At the beginning of the pandemic, many people who could work from home left cities, retreating to the suburbs. But as businesses and offices begin to reopen in-person, many people are looking to return to urban areas.

“There’s been an urban exodus from when the pandemic started in February and March of 2020 which hasn’t really reversed until very recently,” Stijn Van Nieuwerburgh, a professor of real estate at Columbia University, said.

Despite slow population growth in cities, rent has continued to rise. The Apartment List National Rent Index for July increased by 2.5%. This year alone rent has grown 11.4% compared with previous years where rent growth averaged 3.3%.

The largest three cities in the U.S., New York City, Los Angeles and Chicago, all had population decreases from 2019-2020, according to early Census projections. 

Van Nieuwerburgh said there has been a “big change” in how much more people are willing to pay to live in the city center.

“I think there has been a lot of migration, but it’s mostly been within metropolitan areas, from urban centers to the suburbs and much less between metropolitan areas,” Van Nieuwerburgh said.

Stephan Whitaker is a policy economist at the Federal Bank of Cleveland who researched urban migration. He said a majority of the urban neighborhoods in that same metro area have low housing costs, lower-income households, and declining populations, so when there are fewer jobs outside the city people stay put.

 “And so when you look at something like the city of Chicago and see that its total population for the city is declining,” Whitaker said, “that’s because there’s more of these low-cost urban neighborhoods, where when people can afford to leave, they leave. And so that kind of ebbs and flows with the business cycle.”

Olga Zakinova is a realtor in New York who has been helping people buy and sell their homes for over 20 years. She expanded her team to Long Island because she saw a “huge transformation” of buyers looking in the suburbs, especially during the pandemic.

Zakinova’s clients were in the market for housing with more space and land.

But as more people are required to work in person, Zakinova has seen a shift again in people looking for real estate in cities. The S&P CoreLogic Case-Shiller Home Price Index rose to 254.92 in May — the largest growth since the index was started.

“I feel that unless you are really in a position where you are more than a six figures earner, you definitely have no opportunity in New York. You definitely need to double income, triple income in order to qualify for the mortgage,” Zakinova said.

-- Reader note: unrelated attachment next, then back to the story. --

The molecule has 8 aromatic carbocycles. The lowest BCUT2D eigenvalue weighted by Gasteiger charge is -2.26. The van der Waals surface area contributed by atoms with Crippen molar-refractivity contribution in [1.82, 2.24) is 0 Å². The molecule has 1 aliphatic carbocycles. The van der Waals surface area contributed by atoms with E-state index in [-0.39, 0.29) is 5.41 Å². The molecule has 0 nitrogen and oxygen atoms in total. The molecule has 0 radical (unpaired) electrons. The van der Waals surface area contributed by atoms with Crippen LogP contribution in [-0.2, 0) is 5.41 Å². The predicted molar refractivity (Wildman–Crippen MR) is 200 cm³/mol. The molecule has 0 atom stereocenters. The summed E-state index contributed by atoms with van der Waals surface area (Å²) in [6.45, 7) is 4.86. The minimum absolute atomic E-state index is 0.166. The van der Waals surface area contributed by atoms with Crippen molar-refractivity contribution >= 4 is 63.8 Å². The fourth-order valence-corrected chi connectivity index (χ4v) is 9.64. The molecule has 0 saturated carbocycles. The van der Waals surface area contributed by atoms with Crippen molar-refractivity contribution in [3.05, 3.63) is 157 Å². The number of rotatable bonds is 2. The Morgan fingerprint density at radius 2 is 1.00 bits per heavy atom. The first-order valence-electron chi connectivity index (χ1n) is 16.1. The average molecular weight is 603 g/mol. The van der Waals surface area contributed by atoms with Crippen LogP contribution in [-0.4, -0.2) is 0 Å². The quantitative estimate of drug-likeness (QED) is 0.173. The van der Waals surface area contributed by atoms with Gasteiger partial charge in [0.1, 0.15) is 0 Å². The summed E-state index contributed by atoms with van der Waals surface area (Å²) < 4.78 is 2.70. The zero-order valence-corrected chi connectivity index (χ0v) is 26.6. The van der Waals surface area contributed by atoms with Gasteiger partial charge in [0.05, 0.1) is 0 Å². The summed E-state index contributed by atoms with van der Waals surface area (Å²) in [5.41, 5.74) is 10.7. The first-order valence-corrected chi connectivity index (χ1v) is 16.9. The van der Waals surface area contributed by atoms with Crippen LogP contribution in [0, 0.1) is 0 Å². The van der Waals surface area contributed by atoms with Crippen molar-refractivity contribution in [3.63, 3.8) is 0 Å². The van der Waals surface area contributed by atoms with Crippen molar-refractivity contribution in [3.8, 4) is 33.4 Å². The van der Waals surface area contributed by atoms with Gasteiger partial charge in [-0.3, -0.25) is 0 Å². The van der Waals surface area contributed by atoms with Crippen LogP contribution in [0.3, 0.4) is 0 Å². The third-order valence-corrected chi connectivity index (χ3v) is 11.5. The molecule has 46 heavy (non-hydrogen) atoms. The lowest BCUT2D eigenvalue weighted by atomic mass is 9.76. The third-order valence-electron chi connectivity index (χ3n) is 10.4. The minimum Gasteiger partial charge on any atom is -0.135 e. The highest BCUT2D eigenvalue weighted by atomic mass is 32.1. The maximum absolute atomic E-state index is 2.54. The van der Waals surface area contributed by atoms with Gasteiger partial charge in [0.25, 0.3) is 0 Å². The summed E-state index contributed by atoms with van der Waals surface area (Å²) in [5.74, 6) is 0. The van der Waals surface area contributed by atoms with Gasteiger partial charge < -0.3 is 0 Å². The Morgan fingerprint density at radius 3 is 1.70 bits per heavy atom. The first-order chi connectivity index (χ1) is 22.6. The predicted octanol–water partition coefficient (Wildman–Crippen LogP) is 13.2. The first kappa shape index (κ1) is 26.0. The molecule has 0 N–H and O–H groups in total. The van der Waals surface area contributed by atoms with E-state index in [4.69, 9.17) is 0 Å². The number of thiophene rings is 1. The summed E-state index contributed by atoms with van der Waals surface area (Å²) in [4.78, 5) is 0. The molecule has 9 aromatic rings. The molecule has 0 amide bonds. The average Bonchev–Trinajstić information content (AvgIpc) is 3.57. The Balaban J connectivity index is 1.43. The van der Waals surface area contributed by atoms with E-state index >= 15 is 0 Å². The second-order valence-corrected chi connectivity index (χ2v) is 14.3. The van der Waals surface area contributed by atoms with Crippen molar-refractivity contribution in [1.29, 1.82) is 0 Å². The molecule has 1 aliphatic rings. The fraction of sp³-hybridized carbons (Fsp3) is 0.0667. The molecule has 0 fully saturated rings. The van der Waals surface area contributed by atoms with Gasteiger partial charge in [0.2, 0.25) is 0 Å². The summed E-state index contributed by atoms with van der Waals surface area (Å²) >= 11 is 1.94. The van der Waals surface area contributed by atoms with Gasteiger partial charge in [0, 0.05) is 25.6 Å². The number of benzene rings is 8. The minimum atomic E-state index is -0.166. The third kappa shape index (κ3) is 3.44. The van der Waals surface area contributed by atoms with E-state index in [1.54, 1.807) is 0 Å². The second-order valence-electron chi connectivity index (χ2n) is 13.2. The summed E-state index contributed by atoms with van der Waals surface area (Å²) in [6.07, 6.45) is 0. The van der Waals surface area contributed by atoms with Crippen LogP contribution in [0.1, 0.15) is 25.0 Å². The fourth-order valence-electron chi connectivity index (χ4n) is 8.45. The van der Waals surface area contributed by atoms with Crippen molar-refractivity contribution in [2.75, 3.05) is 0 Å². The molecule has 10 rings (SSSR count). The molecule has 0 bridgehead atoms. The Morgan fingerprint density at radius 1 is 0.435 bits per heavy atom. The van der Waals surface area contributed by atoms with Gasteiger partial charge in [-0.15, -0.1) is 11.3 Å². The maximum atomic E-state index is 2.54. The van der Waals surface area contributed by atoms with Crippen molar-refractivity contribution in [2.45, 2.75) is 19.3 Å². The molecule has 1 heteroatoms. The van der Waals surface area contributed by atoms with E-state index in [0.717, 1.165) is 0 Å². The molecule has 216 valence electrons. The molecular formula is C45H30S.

Miranda Penning graduated from college in May and just got a job in New York City that is hybrid, with the option to work from the office or remotely. She has been actively looking for an apartment in New York City using StreetEasy.

“Just a rule of thumb that a lot of people told me for a budget is that you want to spend max like 30% of your annual salary on housing,” Penning said, “So I’ve taken that into consideration when setting my max budget.”

In the U.S. the median price of newly built homes increased by 6% from June 2020 to June 2021 while new home sales fell to a pandemic low, according to data released by the U.S. Census Bureau on July 26.

The low interest rates, shortage of supply of homes and government support have contributed to this rise in home prices.

Buyers that are getting outbid or can’t afford a home in this market are turning to rentals or staying on the sidelines, Bruno Aropovia, a realtor in Phoenix, said.

Phoenix’s population has increased close to 18% in the past decade, according to early Census projections. This is the largest population increase compared with the other top 10 largest populated cities in the U.S. 

Aropovia said the low cost of living, affordable housing prices, lack of natural disasters and job opportunities attract buyers to Phoenix. The S&P CoreLogic Case-Shiller Home Price Index in Phoenix rose to 262.13 in May.

But the attraction to city life could change if working from home becomes more of a permanent feature in the economy causing an even greater shift in economic activity to the suburbs. 

“As people are moving more towards the suburbs, those areas are going to benefit because there will be more retail for restaurants in those locations,” Van Nieuwerburgh said. ”There’ll be less demand for retail, restaurants and entertainment in urban centers.”

Whitaker said that during the dot-com era many people wondered if it would be the start of work from home for good but that didn’t happen.

“Face-to-face interaction is still important. Building relationships is still really important in a lot of industries,” Whitaker said. “And it seems like there are limitations to how much technology can replace that.”

 If remote work does become more of an option for workers, Whitaker said there may be varying migration trends. Those with a city-based job may leave to the suburbs and people with a rural or suburban job may move to the city.

Van Nieuwerburgh said he thinks that the U.S. will go back to closer to pre-pandemic normals but not all the way. 

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